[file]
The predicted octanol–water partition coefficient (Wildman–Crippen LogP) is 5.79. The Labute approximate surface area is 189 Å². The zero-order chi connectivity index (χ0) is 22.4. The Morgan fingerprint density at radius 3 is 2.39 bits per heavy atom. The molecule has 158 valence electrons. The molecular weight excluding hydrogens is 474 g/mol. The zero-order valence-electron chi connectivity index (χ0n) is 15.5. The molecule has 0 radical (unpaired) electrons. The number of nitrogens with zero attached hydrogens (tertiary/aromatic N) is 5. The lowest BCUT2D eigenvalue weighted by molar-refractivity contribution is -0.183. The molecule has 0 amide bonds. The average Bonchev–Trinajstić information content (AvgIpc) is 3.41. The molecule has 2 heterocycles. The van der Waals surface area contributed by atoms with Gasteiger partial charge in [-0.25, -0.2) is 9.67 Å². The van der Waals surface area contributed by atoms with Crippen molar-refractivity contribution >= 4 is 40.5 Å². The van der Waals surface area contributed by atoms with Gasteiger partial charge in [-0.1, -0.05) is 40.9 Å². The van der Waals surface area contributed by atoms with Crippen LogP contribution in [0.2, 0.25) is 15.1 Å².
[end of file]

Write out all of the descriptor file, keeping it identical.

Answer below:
The predicted octanol–water partition coefficient (Wildman–Crippen LogP) is 5.79. The Labute approximate surface area is 189 Å². The zero-order chi connectivity index (χ0) is 22.4. The Morgan fingerprint density at radius 3 is 2.39 bits per heavy atom. The molecule has 158 valence electrons. The molecular weight excluding hydrogens is 474 g/mol. The zero-order valence-electron chi connectivity index (χ0n) is 15.5. The molecule has 0 radical (unpaired) electrons. The number of nitrogens with zero attached hydrogens (tertiary/aromatic N) is 5. The lowest BCUT2D eigenvalue weighted by molar-refractivity contribution is -0.183. The molecule has 0 amide bonds. The average Bonchev–Trinajstić information content (AvgIpc) is 3.41. The molecule has 2 heterocycles. The van der Waals surface area contributed by atoms with Gasteiger partial charge in [-0.25, -0.2) is 9.67 Å². The van der Waals surface area contributed by atoms with Crippen molar-refractivity contribution >= 4 is 40.5 Å². The van der Waals surface area contributed by atoms with Gasteiger partial charge in [-0.1, -0.05) is 40.9 Å². The van der Waals surface area contributed by atoms with Crippen LogP contribution in [0.2, 0.25) is 15.1 Å².